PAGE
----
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Rishi Sunak vows to bring the government to a ‘crisis state’ if elected

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Rishi Sunak faces off against Liz Truss in the race.

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Rishi Sunak launched an intense campaign this weekend in his mission to win the votes of Conservative Party members and pledged to bring the UK to a “crisis level” when elected prime minister on Saturday.

The 42-year-old former chancellor told The Times in an interview that a business-as-usual approach would not work in the face of the serious economic challenges facing the country.

“Being inside the government, I think the system is not working properly as it should. And the challenges I’m talking about are not intangible, they are not things that will last long. Coming down.” He told the newspaper.

“Those are the challenges that are staring us in the face and a business mindset as usual is not going to cut it in dealing with them. So, from the first day of being in the office, I am going to put us on a crisis level,” he said. Told.

Prior to a speech in her 1980s eastern England hometown, Grantham, Prime Minister Margaret Thatcher – both former Tory leader Sunak and rival Liz Truss are pitching as their role models to woo traditional voters – is the Southampton-born The former Indian-origin banker-turned-politician highlights how his deeply conservative values ​​shaped his family’s pharmacy business.

“I was brought up in a home with kitchen-table conservative values, my mother ran a small business, Margaret Thatcher talks about the family budget. All we care about is our children and grandchildren. Sound money is the most conservative of conservative values. If we don’t stand up for that, I don’t know what the point of the Conservative Party is,” he said.

In addition to tackling inflation as a national emergency, Rishi Sunak said his focus would also be on providing better cost-per-money for the taxpayer-funded National Health Service (NHS) – an issue that could be a problem for a grandparent. Together is personal to them. NHS Hospital.

Sunak shared, “It’s a personal one for all of us, the backlog issue. He’s literally just come out and he’s very sick.”

“The last few weeks we’ve been extremely worried about everything as a family, she’s my last grandparent. It would be unacceptable if there are millions and millions of people waiting too long for treatment,” he said.

The Member of Parliament for Richmond in Yorkshire admitted to missing his family during the campaign and using video calls to keep in touch.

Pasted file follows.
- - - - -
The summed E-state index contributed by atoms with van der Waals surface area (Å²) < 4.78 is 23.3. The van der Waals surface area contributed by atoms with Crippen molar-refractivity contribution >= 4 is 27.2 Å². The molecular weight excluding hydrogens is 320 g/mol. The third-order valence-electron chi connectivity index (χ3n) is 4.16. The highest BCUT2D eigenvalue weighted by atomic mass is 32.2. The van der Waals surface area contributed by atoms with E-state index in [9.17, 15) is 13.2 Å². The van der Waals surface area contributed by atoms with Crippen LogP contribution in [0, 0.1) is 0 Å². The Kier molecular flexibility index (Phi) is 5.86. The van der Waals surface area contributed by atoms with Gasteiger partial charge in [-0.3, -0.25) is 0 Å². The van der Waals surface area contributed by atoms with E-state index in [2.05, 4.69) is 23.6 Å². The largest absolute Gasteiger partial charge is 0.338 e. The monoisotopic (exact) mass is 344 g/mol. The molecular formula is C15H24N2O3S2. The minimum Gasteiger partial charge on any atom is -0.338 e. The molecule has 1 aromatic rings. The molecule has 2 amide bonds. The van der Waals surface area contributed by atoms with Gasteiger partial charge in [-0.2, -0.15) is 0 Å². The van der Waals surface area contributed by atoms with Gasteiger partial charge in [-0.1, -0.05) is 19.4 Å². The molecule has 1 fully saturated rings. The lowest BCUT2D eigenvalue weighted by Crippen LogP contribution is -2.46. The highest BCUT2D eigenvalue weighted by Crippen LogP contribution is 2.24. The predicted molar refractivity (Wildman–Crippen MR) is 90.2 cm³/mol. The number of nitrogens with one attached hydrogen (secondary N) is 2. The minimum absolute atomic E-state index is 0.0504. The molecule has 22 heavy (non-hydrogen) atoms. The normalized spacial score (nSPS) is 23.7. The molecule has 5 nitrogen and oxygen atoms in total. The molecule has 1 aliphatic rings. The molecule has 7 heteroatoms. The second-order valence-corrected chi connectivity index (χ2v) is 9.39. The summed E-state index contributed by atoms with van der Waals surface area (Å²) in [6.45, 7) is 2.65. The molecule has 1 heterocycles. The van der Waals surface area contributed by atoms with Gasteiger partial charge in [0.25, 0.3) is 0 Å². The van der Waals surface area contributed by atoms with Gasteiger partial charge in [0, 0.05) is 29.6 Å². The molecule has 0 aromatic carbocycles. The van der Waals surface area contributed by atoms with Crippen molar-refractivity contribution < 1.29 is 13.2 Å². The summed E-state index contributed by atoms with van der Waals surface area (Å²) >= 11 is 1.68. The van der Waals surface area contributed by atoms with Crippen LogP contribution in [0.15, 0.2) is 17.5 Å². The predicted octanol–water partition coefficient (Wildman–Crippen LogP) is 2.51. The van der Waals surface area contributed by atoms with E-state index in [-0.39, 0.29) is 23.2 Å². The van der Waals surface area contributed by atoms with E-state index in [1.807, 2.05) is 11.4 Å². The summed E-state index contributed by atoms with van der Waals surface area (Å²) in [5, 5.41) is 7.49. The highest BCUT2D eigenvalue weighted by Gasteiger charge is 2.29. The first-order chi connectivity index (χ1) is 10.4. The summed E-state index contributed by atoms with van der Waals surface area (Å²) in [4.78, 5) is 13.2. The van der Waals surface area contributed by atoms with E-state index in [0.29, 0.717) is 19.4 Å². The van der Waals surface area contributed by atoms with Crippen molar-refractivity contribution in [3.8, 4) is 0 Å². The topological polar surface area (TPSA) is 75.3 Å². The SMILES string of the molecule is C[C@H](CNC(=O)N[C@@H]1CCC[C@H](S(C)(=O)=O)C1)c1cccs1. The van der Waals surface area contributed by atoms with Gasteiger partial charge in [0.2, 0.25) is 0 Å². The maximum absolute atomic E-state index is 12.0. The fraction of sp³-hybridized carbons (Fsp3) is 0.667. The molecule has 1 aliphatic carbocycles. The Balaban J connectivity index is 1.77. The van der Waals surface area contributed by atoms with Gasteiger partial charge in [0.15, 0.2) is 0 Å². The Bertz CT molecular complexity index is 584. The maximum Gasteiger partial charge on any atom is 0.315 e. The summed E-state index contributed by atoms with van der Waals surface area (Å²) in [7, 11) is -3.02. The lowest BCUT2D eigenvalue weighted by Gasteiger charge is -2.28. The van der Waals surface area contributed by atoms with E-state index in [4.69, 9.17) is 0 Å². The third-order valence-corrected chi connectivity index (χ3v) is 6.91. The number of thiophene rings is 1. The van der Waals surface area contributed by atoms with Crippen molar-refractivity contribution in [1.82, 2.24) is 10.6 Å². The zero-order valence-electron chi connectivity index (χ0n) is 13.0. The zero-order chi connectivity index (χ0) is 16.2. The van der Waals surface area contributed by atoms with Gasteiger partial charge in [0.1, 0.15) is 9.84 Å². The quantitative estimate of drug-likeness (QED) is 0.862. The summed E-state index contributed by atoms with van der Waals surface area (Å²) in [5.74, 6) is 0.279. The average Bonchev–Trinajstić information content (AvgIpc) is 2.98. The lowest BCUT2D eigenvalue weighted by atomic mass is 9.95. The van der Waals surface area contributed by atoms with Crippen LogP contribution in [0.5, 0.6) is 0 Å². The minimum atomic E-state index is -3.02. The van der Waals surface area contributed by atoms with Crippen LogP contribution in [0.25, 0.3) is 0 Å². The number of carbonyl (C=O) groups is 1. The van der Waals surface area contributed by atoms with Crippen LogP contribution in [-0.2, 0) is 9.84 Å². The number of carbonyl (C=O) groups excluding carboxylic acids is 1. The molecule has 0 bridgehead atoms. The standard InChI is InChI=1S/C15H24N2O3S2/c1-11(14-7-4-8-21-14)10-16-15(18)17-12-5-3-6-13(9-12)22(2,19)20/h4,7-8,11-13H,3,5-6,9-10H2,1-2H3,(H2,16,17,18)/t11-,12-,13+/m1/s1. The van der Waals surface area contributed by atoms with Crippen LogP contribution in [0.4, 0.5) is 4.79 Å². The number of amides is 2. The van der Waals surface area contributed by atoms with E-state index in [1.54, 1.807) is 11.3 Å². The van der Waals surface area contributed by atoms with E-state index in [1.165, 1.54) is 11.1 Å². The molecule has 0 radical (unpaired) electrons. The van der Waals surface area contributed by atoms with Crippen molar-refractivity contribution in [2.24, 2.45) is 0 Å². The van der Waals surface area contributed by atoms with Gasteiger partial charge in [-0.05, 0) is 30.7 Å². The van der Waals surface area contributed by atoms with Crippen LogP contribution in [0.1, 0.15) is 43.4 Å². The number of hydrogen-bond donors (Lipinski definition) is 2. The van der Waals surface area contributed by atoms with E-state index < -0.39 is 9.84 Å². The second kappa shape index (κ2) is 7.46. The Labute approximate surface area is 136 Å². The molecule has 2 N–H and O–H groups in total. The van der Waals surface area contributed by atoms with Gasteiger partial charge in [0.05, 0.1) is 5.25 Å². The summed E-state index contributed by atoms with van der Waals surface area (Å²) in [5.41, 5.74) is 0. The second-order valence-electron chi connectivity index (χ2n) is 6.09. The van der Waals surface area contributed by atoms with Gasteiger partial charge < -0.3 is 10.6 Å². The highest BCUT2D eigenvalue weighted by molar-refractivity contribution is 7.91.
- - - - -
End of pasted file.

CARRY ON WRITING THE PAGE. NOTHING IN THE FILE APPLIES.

Rishi Sunak said, “Family is very important to who I am. I miss them so much, they are in Yorkshire and I am here. We live on video every day. But it’s not the same, but they’re used to it.” Huh.” , who is married to Akshata Murthy, daughter of Infosys co-founder Narayana Murthy.

“As Prime Minister, you can expect me to be someone who supports families incredibly. Families are wonderful, families do something that no government can ever hope to replicate. I would not have been here without the love and support, sacrifices, all the kindness of my family. So I feel that families are really special. As Prime Minister I am totally there to champion families,” he added. .

As someone who took his oath of allegiance on the ‘Bhagavad Gita’ when he was elected as a Member of Parliament in the House of Commons, the former cabinet minister said his Hindu faith gives him strength and his “proud moments”. Recalls one of the Britain’s first Indian-origin chancellor lit Diwali lamps outside No. 11 Downing Street.

“This [faith] Gives me strength, it gives me purpose. I am a part of who I am. It was one of the proudest moments for me on the steps of Downing Street. The last two years I had had one of the proudest moments of the job. And it means a lot to a lot of people and that’s an amazing thing about our country.”

Rishi Sunak is going face-to-face with Foreign Secretary Liz Truss to mail Tory members via postal ballots to vote for their new party leader early next month.

Rishi Sunak is now an underdog in the race to replace Boris Johnson as polls indicate a comfortable lead for his opponent. Liz Truss’s promise to cut taxes from day one is seen as only one factor behind this popularity.

There is also a significant number within the estimated 180,000 Tory voters who remain loyal to Boris Johnson and see Rishi Sunak as minister, setting in motion current events for the governing party following the resignation of the former cabinet minister. The latter are responsible for their haste.

(Except for the title, this story has not been edited by NDTV staff and is published from a syndicated feed.)

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